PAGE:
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Ducommun Incorporated Announces $17.5 Million Contract for Chinook CH-47 Helicopter Main Rotor Blade Abrasion Strips
LOS ANGELES, California (May 30, 2007) -- Ducommun Incorporated (NYSE: DCO) today announced that its Ducommun AeroStructures, Inc. (DAS) subsidiary has been awarded follow-on contracts from The Boeing Company valued at $17.5 million for Chinook CH-47 helicopter main rotor blade abrasion strips for use as both original equipment and replacement blades.

The main rotor blade abrasion strip contracts are additive to current production and extend deliveries into 2009. Boeing produces the Chinook CH-47 helicopter in Philadelphia, PA for the U.S. Army. The manufacture of the hot formed abrasion strips will be at DAS’s Gardena, California facility.

Joseph C. Berenato, chairman, president and chief executive officer of Ducommun, stated, “We are pleased by the award of these follow-on contracts which affirm our long-term commitment to Boeing on the Chinook program, and highlight our leadership position in the production of stainless steel, aluminum and titanium erosion shields for a wide array of rotary wing applications, including the Chinook main rotor blade abrasion strips. Our demonstrated capabilities in hot form and SPF abrasion strip production has enabled us to win additional helicopter programs from other customers, broadening our presence in this important market segment. Finally, we are proud to be a part of the Boeing Team supporting the Chinook helicopter program at this time in our nation’s history.”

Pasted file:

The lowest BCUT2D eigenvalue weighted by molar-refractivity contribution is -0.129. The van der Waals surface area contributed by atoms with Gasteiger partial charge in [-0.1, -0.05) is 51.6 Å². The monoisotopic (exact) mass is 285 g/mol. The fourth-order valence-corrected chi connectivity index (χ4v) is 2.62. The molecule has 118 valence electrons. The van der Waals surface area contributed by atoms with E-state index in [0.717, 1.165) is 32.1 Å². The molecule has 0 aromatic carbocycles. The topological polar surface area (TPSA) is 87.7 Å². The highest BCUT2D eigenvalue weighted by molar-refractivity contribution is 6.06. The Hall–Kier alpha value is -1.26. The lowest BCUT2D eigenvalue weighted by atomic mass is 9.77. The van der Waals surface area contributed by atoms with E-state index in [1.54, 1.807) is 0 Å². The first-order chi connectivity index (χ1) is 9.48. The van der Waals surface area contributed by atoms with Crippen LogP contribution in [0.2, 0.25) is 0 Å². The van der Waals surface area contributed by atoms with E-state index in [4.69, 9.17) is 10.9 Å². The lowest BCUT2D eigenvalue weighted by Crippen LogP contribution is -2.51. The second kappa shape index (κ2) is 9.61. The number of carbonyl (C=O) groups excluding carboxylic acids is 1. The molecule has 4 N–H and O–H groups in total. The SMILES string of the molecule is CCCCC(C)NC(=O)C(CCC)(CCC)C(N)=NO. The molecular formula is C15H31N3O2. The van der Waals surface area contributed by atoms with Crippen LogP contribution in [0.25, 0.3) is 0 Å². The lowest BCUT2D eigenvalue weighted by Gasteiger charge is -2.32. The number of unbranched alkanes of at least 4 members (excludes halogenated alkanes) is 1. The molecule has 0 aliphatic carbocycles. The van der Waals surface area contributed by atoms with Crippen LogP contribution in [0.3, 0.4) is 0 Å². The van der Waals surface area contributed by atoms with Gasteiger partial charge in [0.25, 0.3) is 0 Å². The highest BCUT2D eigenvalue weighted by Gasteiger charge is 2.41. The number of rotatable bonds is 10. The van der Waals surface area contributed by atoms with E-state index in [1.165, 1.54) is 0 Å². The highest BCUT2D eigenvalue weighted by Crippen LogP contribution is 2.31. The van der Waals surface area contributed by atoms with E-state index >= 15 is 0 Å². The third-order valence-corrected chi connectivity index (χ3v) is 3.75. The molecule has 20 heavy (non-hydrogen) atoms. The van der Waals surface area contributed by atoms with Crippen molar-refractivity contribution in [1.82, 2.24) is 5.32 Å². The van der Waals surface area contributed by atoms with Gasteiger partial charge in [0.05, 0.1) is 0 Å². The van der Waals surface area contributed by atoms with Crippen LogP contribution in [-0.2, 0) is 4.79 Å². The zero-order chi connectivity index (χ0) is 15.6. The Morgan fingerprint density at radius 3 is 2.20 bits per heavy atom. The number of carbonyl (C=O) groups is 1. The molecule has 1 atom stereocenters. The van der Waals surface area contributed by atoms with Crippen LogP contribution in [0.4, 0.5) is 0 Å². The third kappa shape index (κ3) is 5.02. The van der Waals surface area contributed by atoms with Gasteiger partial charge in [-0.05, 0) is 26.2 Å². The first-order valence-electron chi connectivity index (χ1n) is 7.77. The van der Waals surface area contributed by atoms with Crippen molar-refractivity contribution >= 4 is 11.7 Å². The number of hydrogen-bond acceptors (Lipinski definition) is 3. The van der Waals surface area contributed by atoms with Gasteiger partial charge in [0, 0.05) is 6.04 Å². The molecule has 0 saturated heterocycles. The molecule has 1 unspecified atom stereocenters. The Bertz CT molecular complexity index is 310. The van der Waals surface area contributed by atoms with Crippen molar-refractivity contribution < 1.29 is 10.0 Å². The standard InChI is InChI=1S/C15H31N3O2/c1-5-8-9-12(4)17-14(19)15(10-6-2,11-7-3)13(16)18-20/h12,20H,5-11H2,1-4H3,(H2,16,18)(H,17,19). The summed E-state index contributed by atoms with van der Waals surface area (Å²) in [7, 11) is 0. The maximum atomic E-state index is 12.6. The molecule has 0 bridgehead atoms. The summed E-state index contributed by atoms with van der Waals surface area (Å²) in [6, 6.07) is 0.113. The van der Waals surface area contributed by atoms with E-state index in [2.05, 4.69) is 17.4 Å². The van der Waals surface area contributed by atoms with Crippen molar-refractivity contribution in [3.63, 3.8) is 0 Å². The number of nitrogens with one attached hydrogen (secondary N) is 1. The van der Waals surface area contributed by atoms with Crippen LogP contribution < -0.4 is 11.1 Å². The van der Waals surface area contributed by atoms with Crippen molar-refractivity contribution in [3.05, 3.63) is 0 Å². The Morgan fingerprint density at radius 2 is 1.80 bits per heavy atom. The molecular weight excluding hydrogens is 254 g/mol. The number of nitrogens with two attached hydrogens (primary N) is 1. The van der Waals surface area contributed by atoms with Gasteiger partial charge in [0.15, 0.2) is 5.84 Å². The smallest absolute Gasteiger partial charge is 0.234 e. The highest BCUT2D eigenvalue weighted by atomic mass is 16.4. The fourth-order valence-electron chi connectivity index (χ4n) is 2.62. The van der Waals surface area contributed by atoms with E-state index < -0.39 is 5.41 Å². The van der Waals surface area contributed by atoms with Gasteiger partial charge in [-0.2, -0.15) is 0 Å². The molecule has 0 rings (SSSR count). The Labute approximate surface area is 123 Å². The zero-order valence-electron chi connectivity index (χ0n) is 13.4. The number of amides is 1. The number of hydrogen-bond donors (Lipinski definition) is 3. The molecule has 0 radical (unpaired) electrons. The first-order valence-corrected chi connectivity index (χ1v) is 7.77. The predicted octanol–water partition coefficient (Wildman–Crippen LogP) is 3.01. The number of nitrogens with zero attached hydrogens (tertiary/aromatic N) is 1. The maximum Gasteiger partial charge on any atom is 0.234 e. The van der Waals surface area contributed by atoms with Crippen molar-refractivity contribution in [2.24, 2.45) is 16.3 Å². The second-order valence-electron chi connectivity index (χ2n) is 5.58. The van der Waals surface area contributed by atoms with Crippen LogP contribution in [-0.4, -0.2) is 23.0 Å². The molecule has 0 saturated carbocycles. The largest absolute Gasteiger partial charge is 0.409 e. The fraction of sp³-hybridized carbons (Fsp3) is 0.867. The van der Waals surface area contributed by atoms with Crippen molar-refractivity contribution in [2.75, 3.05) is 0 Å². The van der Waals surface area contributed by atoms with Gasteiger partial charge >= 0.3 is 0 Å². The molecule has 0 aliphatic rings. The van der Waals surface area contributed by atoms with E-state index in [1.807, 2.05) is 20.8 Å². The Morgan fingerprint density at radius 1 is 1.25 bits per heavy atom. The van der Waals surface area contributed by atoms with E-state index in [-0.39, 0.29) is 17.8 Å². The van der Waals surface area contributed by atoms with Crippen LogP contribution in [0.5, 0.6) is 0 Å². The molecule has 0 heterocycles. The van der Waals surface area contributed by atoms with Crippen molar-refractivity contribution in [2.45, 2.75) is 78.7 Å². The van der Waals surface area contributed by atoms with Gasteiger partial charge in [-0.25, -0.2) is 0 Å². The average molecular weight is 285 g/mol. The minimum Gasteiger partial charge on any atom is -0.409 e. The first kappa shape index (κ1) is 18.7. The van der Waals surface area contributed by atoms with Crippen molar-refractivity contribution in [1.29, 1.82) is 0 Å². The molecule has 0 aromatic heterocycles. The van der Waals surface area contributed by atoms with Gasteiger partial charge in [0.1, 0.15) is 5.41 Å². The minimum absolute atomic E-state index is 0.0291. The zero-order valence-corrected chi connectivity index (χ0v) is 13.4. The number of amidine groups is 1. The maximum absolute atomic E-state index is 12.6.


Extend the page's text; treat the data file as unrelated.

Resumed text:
Ducommun AeroStructures manufactures large, complex structural components and assemblies in aluminum, specialty alloys such as titanium, metal bond and composites for a wide variety of military and commercial aerospace applications.

Founded in 1849, Ducommun Incorporated provides engineering and manufacturing services to the aerospace and defense industry.

The statements made in this press release include forward-looking statements that involve risks and uncertainties. The Company’s future financial results could differ materially from those anticipated due to the Company’s dependence on conditions in the airline industry, the level of new commercial aircraft orders, production rates for Boeing commercial aircraft, the C-17 and Apache helicopter rotor blade programs, the level of defense spending, competitive pricing pressures, manufacturing inefficiencies, start-up costs and possible overruns on new contracts, technology and product development risks and uncertainties, product performance, risks associated with acquisitions and dispositions of businesses by the Company, increasing consolidation of customers and suppliers in the aerospace industry, possible goodwill impairment, availability of raw materials and components from suppliers, and other factors beyond the Company’s control. See the Company’s Form 10-K for the year ended December 31, 2006 and Fom 10-Q for the quarter ended March 31, 2007 for a more detailed discussion of these and other risk factors and contingencies.
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